Experts: Sprout needs to show Addyi is not Viagra for women

After gaining approval from the FDA for female-libido treatment Addyi, Sprout Pharmaceuticals should leverage the stories of patients and physicians involved in its clinical trials before the drug becomes available in October, say pharma comms experts.

Some potential patients and physicians are skeptical of the drug for a few reasons. For one, a study published in July found that only 8% to 13% of women who take Addyi will see improvement over a placebo. There are also worries about the drug's side effects, and some critics do not believe hypoactive sexual desire disorder, or HSDD, is a real thing.

Sprout's first move must be to validate HSDD among skeptics and showcase the true impact of sexual dysfunction in women, health communications experts tells PRWeek.

Shauna Keough, a senior team leader at healthcare comms firm Biosector 2, explains that the best way to do this is to have the women from the clinical trials "tell the story through their eyes."

"The women from the clinical trials will be really instrumental in helping to shape the need in the market for this, along with the physicians in the trials," Keough says.

The stories should illuminate the unmet need for Addyi, and also the fact that the issue of sexual dysfunction means something different for each woman it affects, adds Lissette Linares, partner and director of business development at Spectrum.

"Essentially, you can't paint the needs of all women with a single brush," says Linares. "For some women, this drug can make a dramatic difference in their lives and intimacy with their partner. So I would focus on leveraging patient stories to bring that to life."

Addyi may soon get a new parent company, as well. Valeant Pharmaceuticals said on Thursday that it has agreed to buy Sprout for $1 billion. Sprout CEO Cindy Whitehead will continue to lead the company as a division of Valeant.

Reps from Sprout and Valeant were not immediately available for comment. On the announcement, Sard Verbinnen was listed as Valeant's contact, and Edelman was listed as Sprout's.

Video is a powerful medium that Sprout can use to tell women's stories, showing firsthand testimonials to make a connection on an emotional issue, she adds.

"When it comes to reaching consumer audiences, pharma companies have a lot of history and a success record reaching women with healthcare information," adds Carrie Jones, principal and MD at JPA Health Communications. "We have seen that is effective through patient anecdotes and stories and the use of video and creative mediums."

Sprout's messaging campaign about the drug should also address media reports that have hyped it as the "female Viagra," experts say.

"I don't think it behooves Sprout for the product to be continuously compared with Viagra, though that did give them a lot of great buzz and coverage that has brought the conversation into the mainstream," says Keough. "It is ultimately going to be limiting for the product, because it short changes the science and the value of the product."

The brand also needs to change the narrative from a lifestyle discussion to focus on the medical condition.

"Sprout needs to figure out how to get out of the shadow of Viagra so it is able to create its own marketplace and demonstrate the real value for the women who need it," Keough says. "Addyi doesn't go straight to the source like Viagra; it goes straight to the brain – that's a nice consumer message."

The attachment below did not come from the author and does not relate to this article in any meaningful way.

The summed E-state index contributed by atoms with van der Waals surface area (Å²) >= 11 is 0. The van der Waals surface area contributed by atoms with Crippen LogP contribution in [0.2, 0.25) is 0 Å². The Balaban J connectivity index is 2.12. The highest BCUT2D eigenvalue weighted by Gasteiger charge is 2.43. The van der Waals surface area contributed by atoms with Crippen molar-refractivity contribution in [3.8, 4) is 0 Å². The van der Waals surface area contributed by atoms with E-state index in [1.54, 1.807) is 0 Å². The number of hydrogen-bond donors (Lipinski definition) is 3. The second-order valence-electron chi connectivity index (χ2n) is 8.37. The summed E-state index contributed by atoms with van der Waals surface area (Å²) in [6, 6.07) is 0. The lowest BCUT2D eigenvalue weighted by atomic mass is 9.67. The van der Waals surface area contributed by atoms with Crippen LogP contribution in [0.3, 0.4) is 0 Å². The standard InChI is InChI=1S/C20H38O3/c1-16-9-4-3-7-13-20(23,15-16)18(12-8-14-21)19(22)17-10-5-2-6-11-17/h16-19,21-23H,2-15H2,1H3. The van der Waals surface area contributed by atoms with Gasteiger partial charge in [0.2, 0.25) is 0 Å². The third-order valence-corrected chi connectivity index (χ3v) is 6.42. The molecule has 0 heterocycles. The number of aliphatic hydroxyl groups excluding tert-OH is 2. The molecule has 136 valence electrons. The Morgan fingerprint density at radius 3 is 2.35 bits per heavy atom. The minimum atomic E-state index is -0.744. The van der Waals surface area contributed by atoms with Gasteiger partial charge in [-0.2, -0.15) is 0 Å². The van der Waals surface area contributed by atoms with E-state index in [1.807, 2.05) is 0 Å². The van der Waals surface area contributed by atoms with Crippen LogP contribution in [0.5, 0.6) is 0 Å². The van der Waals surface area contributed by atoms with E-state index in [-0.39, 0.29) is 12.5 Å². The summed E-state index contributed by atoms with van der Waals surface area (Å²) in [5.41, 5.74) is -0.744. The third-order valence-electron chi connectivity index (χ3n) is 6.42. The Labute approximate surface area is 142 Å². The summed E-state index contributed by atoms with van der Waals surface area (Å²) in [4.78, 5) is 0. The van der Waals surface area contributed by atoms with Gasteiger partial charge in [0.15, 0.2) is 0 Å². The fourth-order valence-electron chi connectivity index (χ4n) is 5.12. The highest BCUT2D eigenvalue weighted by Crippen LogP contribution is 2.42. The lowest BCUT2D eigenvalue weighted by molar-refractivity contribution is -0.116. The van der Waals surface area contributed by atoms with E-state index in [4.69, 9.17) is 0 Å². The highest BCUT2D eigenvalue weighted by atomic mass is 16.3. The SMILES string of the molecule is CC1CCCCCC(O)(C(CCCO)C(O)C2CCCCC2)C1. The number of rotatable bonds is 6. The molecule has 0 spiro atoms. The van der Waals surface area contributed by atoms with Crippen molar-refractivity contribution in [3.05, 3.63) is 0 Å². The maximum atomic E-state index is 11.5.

And, of course, the drug's risks and warnings must also be clearly communicated to potential customers, experts agree.

In terms of tone, Sprout should avoid Viagra's tongue-in-cheek approach to marketing. Going that route would be detrimental to Addyi's success, Keough warns.

"Viagra went tongue-in-cheek because that was the entre it could make with men," she says. "That isn't going to work with women, [some of whom] have been frustrated it has taken this long for this drug to be approved."

Once a patient is convinced about Addyi's value, her next move should be to ask her doctor about it. That is why it is also important for Sprout to understand how physicians view and understand the disorder and help them identify the right patients for the drug.

"Sprout should be reaching out to doctors," Jones adds. "It should supply doctors with tools that enable them to have an open dialogue with their patients about the efficacy, the risk, and the patients' expectations of the drug."

Sprout should also spell out questions for doctors to ask and tips on ways to discuss patients' expectations, for instance to talk about patients' belief that Addyi is the female equivalent of Viagra.

Sprout can gain the trust of doctors through conferences, such as the upcoming Nurse Practitioners in Women's Health Premier Women's Healthcare Conference, slated for mid-October. A health conference is an ideal venue for physician peer-to-peer influence, notes Keough.

"When marketing Addyi to physicians, Sprout will have to make sure it is all about data, data, data," she adds. "So they have to be creative about how they tell that story at conferences."

Addyi's approval this week came after the drug was rejected twice by the FDA, most recently in 2013, for failing to be effective enough.

This time around, a coalition of women's and health groups supported the drug, starting a lobbying campaign called Even the Score with the goal of "leveling the playing field when it comes to the treatment of women's sexual dysfunction," according to the group's website.

Sprout helped to fund the coalition, according to media reports.

When Addyi was approved, Even the Score posted a video on its site thanking the FDA for its decision.

A representative from Even the Score was unable to immediately comment on the campaign "due to active client engagement."

This article originally appeared on PRWeek.com.